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Cost Segregation: The Strategy Real Estate Investors Use to Pay Little to No Taxes On Their Investments

Posted by Thomas Castelli on Sep 6, 2018

Have you ever been caught in the middle of a conversation about how ridiculous it is that wealthy people end up paying so little in taxes?

I know I have.

I was at the Christmas dinner table last year, with a mouthful of lasagna and cheese still dripping from the fork, when my uncle starts complaining about how the tax system benefits the rich, and how unfair it is to the middle class.

That’s when I had to put my fork down, take a sip of my ice cold beer, and step in to correct him.

The fact is, anybody can benefit from tax system, if they know how to play the game. There is no secret the rich are hiding. The information is right out there in the open for anybody willing to figure out how to use it.

Luckily, you won’t have to dig through the tax code to find out about this tax “secret” that real estate investors use to pay little or no taxes on the income from their rental real estate.

It’s called Cost Segregation...

What is Cost Segregation?

Cost Segregation is a tax strategy that allows real estate owners to utilize accelerated depreciation deductions to increase cash flow, and reduce the federal and state income taxes they pay on their rental income.

This is done by breaking down and reclassifying certain interior and exterior components of a building, which are typically depreciated over 39 or 27.5 years for commercial and residential properties, respectfully, to personal property or land improvements that are depreciated over 5, 7, or 15 years.

This is all handled in what is known as a cost segregation study. These studies are often conducted by a team of qualified engineers and/or CPAs.

Benefits of Cost Segregation

As mentioned above, cost segregation can reduce taxes, and greatly increase the cash flow of a property, especially in its early years of operation.

Thanks to the Tax Cuts and Jobs Act, used personal property placed into service after 9/27/17 is eligible for 100% bonus depreciation. That means real estate investors can deduct 100% of 5, 7, and 15 year property all in the first year.

This is what makes cost segregation so powerful and can lead to significant tax savings!

Of course, the building itself will have to still be depreciated over 27.5 or 39 years, and land remains undepreciable.

Example:

Scenario A

Jane Doe, who is in the 24% tax bracket, buys a 24 unit apartment building for $1,000,000, places it into service in 2018, and does not utilize a cost segregation study.

Her CPA determines the following:

The building is then depreciated over 27.5 years, allowing her to take $29,090.91 as an annual depreciation expense.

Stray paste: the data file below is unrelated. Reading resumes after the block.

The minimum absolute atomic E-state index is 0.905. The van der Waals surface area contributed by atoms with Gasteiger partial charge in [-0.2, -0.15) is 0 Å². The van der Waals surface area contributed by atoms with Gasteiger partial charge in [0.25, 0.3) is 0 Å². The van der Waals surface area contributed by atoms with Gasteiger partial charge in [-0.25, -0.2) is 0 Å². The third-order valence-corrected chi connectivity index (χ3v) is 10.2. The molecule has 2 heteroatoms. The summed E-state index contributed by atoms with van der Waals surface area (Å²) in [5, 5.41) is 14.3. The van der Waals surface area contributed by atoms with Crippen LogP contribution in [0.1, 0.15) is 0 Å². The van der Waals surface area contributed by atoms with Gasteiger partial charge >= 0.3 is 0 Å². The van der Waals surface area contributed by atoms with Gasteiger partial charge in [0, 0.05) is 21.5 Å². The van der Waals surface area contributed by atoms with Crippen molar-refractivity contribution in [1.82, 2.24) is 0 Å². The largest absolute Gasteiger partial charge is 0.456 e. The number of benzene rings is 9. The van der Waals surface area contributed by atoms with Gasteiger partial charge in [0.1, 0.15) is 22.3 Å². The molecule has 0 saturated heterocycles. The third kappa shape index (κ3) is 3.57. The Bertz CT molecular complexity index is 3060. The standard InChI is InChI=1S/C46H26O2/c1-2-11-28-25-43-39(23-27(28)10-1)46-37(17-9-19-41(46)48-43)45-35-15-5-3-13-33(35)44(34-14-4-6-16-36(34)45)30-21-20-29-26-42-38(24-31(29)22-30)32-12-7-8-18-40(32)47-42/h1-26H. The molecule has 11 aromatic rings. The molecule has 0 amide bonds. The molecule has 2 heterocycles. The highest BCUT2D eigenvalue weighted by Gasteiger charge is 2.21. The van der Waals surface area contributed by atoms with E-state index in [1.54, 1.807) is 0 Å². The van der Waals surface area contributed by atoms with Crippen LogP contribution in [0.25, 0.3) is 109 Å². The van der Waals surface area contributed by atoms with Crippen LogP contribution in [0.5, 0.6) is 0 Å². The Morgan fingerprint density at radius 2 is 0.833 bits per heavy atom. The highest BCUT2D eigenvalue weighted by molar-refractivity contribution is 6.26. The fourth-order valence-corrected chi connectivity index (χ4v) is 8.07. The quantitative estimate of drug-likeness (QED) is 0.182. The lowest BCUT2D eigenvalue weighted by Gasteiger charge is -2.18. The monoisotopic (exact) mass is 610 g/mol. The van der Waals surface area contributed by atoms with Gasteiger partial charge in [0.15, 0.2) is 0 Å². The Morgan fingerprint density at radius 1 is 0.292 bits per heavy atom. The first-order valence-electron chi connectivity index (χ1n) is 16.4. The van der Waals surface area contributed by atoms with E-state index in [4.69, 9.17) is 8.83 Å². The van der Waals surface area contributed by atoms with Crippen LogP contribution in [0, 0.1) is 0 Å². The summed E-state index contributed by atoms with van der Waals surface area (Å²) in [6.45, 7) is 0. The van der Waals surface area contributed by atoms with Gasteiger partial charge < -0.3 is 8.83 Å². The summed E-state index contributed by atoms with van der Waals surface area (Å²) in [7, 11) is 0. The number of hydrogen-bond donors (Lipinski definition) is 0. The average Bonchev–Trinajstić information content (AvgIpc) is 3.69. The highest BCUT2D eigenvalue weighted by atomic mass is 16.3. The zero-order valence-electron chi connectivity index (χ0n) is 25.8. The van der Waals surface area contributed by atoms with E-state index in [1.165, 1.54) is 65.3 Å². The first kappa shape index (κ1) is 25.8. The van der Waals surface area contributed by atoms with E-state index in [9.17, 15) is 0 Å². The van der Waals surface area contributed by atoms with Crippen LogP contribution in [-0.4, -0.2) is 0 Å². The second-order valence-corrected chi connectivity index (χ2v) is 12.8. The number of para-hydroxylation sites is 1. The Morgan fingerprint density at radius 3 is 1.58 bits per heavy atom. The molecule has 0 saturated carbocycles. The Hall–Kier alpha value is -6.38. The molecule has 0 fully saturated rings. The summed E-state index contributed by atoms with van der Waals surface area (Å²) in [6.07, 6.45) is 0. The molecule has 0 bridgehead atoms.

Her income and expenses were as follows:

Jane will have to pay taxes on the $90,909.09 received from the property. However, the depreciation expense reduced her tax liability by $6,981.82, and since depreciation is a noncash expense, Jane will still have the $29,090.91 in cash.

Pretty cool right?... Just wait it gets better.

Scenario B

Now, let’s say Jane decided to have a cost segregation study performed on her property.

The study finds that the value of the property is broken down as follows:

Thanks to the Tax Cuts and Jobs Act, Jane can take 100% bonus depreciation on the 5-year property, and land improvements in the first year.

The building is still depreciated over 27.5 years, allowing for an annual depreciation deduction of $13,090.

This gives her a total depreciation deduction in year one of $453,090.

Let’s take a look at how this affects her income this time around:

As you can see, Jane will show a net loss of $333,090 in year one. That means she will not have to pay any federal or state taxes on the $120,000 of net income. That’s $28,800 ($120,000 x 24%) in tax savings!

Plus, the remaining $333,090 loss will be carried forward and offset income in future years.

Now, how much cooler is that?

The additional cash flow can be distributed directly to Jane, or her investors. Alternatively, it can be retained for improvements and renovations that can increase the value of the property, or be used as a down payment to purchase additional properties.

Is a Cost Segregation Right for Me?

Now before you start dreaming about that vacation to the Caribbean, you’re going to want to discuss with your tax professional if a cost segregation study is right for you.

There is a cost involved with having a study done, and the net benefit (or lack thereof) will depend largely on the property you own as well as other tax considerations.

Cost segregation has the potential to benefit any property. However, owners of larger multifamily or commercial properties will benefit the most from these studies and should definitely consider having a study done.

The Bottom Line

You don’t have to be part of the 1% to utilize cost segregation and significantly reduce your taxable income.

All it takes is a qualified tax professional that can help you decide if it’s the right fit for your rental property, and then walk you through the process.

If it is determined that a cost segregation study will benefit you, go ahead and book that Caribbean vacation courtesy of Uncle Sam!

P.S.

When you get back from your vacation, we’ll discuss how you can combine 1031 exchanges with cost segregation for maximum tax savings.

Topics: Tax Strategies

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